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Confessions of an Unsyncing iPad User

by on February 7th, 2012

So I have a quick confession. I haven’t synced my iPad since the beginning of the year. In fact, I’ve synced neither my iPad nor my iPhone to iTunes in nearly two months. This should come as a shock to most veteran iOS users who, even a year ago, found it crucial to sync daily for any number of reasons – device backup, music and photo transfer, app updates or whatever. I know there are plenty of folks out there who has never synced their devices with iTunes…ever [MacRumors], but I feel like I’m a special case. A chronic syncer who has lost their way. How did I ever end up in this deplorable state? How could I have strayed from the path of data righteousness?

Well, the answer is simple (and isn’t really all that new). It’s all Apple’s fault. (Ok…I know they’re not to blame, but hear me out.)

Like I mentioned previously, I was a chronic syncer. I synced my iPad pretty much daily for all the reasons I’ve listed. My downward spiral into untethered oblivion was slow, not painful in the slightest, and unnoticeable until nearly the very end. It all started with the iPad Camera Connector Kit.

As some of you may know, I’m an avid photographer, albeit a very lazy one. I try to keep a light camera kit with me at all times, and that usually means cutting out the MacBook (and even the MacBook Air) from my bag. Bringing the iPad was the logical choice, and the Camera Kit ($35, Apple Store) was pretty much a no-brainer for me in this case. Being able to import my photos directly onto the iPad and to make edits on-the-fly quickly cut out the need for desktop middle-man in the equation in this case. Still, syncing with iTunes was a necessity even in those olden days.

Then a little more than 6 months ago, Steve Jobs took the stage and announced the iCloud and iTunes Match.While the announcement was coldly received (even by myself), there was promise in it. When iOS 5 was released, I gave iCloud a shot and found that it did more or less what it promised to do. My contacts, email settings and even my documents were now stored online in Apple’s servers somewhere in the deep dark net. The process was so easy and simple that I nary gave it a thought before signing up for a 25Gb subscription [$40 per year, Apple.com] and backed everything on the device up to the cloud. Little did I know that this would be a critical part of my ultimate decline.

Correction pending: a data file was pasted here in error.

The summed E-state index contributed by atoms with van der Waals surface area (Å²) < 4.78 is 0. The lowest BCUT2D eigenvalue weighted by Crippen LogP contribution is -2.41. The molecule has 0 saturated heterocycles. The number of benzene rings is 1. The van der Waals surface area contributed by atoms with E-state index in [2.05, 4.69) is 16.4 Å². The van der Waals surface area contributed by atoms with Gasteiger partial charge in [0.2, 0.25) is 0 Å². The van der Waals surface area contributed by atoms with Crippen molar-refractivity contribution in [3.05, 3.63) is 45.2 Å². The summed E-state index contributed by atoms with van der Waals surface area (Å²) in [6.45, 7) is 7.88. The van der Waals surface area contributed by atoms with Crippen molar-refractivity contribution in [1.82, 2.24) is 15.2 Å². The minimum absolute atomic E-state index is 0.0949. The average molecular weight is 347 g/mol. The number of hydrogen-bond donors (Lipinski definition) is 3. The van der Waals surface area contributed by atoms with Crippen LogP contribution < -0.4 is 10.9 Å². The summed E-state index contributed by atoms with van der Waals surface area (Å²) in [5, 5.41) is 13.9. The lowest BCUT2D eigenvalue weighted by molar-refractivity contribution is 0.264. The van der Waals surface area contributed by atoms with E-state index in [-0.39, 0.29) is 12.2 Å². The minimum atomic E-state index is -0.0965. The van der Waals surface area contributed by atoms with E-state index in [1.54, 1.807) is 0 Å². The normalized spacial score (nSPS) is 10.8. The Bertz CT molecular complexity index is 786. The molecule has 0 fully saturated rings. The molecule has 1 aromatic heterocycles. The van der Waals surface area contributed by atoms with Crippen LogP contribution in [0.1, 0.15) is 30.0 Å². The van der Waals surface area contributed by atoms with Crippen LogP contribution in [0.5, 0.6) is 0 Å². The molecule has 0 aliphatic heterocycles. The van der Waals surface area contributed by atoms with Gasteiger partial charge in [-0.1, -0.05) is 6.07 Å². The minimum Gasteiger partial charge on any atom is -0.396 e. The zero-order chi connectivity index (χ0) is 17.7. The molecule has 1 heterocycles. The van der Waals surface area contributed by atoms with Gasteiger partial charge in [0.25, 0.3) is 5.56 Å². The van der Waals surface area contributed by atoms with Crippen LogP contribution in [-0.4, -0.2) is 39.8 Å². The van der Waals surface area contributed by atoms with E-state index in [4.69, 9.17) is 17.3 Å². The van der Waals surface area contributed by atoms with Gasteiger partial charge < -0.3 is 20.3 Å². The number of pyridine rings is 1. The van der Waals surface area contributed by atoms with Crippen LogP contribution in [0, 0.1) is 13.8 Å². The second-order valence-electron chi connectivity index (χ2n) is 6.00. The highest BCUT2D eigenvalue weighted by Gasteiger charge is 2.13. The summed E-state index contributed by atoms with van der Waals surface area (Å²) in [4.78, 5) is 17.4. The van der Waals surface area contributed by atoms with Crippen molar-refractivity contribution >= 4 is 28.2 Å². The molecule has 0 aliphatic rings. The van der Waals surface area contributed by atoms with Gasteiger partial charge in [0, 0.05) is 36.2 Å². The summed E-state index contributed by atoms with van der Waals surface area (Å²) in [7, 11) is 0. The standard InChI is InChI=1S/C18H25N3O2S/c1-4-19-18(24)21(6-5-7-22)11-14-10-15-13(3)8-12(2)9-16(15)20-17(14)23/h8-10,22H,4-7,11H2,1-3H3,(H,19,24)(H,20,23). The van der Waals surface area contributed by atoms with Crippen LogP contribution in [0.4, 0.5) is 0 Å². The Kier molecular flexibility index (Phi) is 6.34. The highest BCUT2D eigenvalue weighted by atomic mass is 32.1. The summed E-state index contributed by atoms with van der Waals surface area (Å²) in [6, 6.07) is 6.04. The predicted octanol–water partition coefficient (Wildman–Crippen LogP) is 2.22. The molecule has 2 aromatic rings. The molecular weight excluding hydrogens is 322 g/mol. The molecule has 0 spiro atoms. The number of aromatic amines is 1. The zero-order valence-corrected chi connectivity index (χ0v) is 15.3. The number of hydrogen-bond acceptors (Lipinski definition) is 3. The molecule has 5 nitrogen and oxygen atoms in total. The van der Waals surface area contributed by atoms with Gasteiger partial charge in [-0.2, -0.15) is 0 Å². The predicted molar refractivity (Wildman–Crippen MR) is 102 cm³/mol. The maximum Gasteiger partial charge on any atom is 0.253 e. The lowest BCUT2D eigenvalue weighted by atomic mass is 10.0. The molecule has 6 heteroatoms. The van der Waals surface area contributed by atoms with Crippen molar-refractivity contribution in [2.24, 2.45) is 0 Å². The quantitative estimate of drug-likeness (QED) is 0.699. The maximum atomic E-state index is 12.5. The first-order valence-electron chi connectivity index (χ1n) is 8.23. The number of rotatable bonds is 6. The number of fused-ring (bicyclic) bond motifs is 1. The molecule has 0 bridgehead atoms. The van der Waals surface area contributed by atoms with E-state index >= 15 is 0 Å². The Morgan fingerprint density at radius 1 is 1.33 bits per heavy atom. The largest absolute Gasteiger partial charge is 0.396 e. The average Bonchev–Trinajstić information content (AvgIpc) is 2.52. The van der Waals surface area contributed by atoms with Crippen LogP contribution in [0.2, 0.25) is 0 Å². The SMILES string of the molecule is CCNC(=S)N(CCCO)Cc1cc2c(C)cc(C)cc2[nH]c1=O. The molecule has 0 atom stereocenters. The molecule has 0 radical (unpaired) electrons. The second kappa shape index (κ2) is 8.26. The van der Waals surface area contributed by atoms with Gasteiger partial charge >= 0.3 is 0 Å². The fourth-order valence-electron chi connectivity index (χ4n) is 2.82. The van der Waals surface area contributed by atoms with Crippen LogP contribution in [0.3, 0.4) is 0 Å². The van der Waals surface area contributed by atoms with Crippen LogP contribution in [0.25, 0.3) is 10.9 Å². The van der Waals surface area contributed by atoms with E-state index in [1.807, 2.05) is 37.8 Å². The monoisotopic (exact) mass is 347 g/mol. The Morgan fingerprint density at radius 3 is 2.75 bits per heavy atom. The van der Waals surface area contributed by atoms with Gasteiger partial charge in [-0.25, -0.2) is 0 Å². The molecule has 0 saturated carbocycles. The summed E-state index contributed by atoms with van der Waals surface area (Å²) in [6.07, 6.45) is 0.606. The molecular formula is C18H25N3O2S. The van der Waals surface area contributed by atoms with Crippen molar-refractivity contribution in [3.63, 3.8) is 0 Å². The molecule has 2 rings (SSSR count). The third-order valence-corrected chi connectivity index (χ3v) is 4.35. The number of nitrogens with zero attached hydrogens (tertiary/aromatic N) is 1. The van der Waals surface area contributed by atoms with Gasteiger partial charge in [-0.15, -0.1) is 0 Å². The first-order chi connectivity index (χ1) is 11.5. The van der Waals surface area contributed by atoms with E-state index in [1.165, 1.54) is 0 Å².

Syncing was still needed though, if only to transfer the latest music and videos to my iPad. Then lo and behold, iTunes Match [$27.99 per year, Apple.com]was available here in Canada. I was initially skeptical of the service and its sustainability, but since I was already relying so heavily on the Apple cloud, I grudgingly signed up. Now my music is more or less accessible wherever I am, even if I’m simply sitting on my couch or in the office with iTunes merely feets from me. That was the final death knell, I had no need to sync my iPad to a computer. I download all my podcasts directly on the device (yes, Apple still has a ways to go to make that feature useful), and the user experience in buying apps and music is solid on the iPad. Hell, with its battery life, I rarely have it plugged into a wall either.

Sure, there were many many other apps and services that helped me cut the cord along the way (Rdio, Netflix, Amazon Kindle, iWorks and GoodReader just to name a few), but without each of those pieces Apple supplied along the way, I wouldn’t be where I am today – a man freed from device tethering paranoia. Myself from a year ago would look at my life today and would shame me for my carelessness.

On the other hand, I look back at myself from a year ago and say what a sad state of affairs iOS users had to deal with. Boy, did we ever live in the dark ages. Thanks, Apple, for helping us finally cut away from dependence on a poorly coded and oft-times unstable bloatware called iTunes.

Thanks.

Let us know if you’ve also cut the cord to the desktop and how it’s working out for you. I’m sure our other readers would love to hear your thoughts too.

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Posted under: Humour, iTunes

  • http://twitter.com/loupetron loupetron

    When we were forced to plug in for sync, I did it every few months. I would transfer files with the cable, but never the full sync. Now every night, when I plug in my charger to my iPad, it syncs OTA with Apple’s iCloud. I love it. Now, only if they would release a new mac iWork that supports iCloud. That is what still frustrates me! 

  • Seanmcleod2002

    I haven’t completely cut my sync cords yet but I find I’m syncing less and less as the weeks roll on…still working with the free 2GB as I don’t find it necessary yet to ante up for more cloud storage, between Dropbox, iCloud and Skydrive I feel pretty covered…

  • http://www.facebook.com/sanjaybali Sanjay Bali

    I still synch to get podcasts.  It’s a lot easier to grab podcasts from Itunes on my desktop and then synch to my IPAD and iPhone. If Apple cold improve synching podcasts on the IPAD and IPhone then I wouldn’t have to synch anymore.